Fortunately, Merchants was able to hold its nerve and ride out the storm. However, many investors have shied away, put off not only by the debt that is about to mature but also by a separate 30-year, 9.251% debenture maturing in 2023 (yes, amazingly the board compounded its problem in 1993) and another chunk of 5.875% debt extending to 2029.

https://citywire.co.uk/investment-trust ... der+Weekly

viewtopic.php?f=54&t=7092&p=77161&hilit=Merchants#p77161

viewtopic.php?f=54&t=7661&p=84947&hilit=Merchants#p84947

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Re: Basket of Seven - Current yields and discounts

#177557

Postby Eboli » November 1st, 2018, 10:42 am

MRCH (Merchants) is in the basket of eight (Bo8).

When a few months back Luni commented on the basket of seven (Bo7) he did mention that FCI might not be included if he were employing the same principles to-day with the benefit of hindsight. If that be the case what would be included may be the more important question to consider than the historical data of a basket that wouldn't (or may not) now be employed de novo.

Rather like the original Pyad hyp1, the data on Bo7 may be interesting in the same way as a work or art. It does not answer the question as to what would be chosen for a Bo7 (or BoX or hypX for that matter) to-day. Even Luni recognised this implying at one stage in the early reports on Bo7/8 a suggestion that SCAM should be a constituent (though he later specifically rejected it.)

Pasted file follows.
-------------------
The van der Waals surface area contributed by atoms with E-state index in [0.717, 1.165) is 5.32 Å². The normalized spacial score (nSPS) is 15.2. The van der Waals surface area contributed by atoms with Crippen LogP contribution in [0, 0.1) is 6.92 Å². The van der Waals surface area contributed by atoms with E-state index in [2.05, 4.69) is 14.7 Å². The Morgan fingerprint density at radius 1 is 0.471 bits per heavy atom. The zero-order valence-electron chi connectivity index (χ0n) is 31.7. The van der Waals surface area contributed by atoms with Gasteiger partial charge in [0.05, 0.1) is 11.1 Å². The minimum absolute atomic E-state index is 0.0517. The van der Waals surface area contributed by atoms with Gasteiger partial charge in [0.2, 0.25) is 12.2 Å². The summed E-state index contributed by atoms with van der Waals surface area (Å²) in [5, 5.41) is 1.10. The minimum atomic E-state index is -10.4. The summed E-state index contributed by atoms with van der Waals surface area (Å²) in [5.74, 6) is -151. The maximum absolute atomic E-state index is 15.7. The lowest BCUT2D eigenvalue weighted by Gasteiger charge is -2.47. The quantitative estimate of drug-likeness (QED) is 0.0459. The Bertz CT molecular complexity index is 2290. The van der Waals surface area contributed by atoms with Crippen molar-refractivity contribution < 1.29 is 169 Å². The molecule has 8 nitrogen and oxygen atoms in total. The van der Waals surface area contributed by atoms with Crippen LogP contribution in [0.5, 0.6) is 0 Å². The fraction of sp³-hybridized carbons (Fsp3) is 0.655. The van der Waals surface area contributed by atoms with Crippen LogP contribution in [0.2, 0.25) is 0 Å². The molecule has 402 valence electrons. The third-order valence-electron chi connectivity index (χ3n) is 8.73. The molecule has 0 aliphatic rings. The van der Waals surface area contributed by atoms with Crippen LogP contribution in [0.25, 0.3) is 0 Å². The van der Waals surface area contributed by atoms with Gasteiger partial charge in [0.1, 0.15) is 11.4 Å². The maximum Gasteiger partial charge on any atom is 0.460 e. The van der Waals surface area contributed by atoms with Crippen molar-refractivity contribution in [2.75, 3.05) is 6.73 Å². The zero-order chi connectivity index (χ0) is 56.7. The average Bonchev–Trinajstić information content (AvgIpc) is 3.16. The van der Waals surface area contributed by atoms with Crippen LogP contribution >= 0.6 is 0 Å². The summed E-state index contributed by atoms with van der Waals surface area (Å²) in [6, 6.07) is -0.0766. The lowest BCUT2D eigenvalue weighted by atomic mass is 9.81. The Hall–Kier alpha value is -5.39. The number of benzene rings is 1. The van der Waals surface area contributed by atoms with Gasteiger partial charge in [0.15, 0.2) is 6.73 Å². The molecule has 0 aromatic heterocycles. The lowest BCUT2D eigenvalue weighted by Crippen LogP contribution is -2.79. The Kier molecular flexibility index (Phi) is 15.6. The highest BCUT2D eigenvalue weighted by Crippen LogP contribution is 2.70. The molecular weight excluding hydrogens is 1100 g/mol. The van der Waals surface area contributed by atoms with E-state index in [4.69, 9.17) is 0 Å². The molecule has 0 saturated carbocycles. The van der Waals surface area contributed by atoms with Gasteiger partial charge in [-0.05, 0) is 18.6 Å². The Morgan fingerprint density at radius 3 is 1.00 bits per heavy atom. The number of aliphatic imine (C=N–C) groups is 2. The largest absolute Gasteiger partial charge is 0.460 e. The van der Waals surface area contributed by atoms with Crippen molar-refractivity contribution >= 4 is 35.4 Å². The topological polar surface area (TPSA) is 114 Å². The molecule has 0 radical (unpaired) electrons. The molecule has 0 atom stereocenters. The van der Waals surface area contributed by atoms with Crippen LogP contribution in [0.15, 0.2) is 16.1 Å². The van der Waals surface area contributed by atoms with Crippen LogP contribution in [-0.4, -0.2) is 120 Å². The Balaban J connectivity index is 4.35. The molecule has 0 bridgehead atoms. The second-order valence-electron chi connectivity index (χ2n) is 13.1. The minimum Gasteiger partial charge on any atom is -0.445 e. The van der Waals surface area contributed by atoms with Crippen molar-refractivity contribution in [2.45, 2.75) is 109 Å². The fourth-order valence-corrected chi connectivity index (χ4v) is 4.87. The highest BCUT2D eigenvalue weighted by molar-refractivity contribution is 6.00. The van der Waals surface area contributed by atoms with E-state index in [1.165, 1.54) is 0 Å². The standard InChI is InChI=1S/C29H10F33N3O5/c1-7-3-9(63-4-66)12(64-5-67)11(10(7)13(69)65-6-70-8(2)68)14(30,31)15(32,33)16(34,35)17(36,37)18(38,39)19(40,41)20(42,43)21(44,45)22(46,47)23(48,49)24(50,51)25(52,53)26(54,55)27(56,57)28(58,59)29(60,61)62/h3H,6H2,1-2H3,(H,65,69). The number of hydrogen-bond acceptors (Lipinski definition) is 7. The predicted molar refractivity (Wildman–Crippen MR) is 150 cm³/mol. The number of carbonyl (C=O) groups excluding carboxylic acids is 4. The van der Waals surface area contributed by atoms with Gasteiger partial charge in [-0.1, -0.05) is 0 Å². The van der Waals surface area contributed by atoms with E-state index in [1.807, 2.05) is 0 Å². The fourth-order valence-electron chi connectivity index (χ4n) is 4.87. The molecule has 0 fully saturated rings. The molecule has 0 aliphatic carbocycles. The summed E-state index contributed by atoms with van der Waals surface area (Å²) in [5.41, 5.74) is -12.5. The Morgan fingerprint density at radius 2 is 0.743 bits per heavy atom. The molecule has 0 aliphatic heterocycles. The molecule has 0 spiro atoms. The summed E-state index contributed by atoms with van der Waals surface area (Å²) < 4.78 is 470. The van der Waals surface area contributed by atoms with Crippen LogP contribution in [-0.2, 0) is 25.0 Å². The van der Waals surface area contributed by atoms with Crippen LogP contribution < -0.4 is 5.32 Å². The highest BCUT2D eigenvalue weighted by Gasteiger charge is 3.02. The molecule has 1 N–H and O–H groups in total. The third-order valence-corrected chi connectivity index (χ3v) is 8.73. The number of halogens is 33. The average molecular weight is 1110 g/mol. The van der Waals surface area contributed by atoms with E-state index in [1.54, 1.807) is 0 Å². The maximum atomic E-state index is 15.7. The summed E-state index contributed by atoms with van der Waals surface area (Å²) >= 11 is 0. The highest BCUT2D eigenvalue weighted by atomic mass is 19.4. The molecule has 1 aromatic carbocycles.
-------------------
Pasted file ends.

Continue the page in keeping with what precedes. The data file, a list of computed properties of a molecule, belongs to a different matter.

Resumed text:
Eb.

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Re: Basket of Seven - Current yields and discounts

#178707

Postby runnygum » November 7th, 2018, 9:25 am

FCI is one of the best for cap gains over the last 3 years of the 7 in any case.

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Re: Basket of Seven - Current yields and discounts

#180006

Postby Eboli » November 13th, 2018, 3:16 pm

runny gum said:

FCI is one of the best for cap gains over the last 3 years of the 7 in any case


Wrong. It's in the middle. Using latest price as posted by me compared with close on 16th November 2015 we have:

BNKR 826 630 = 31.11%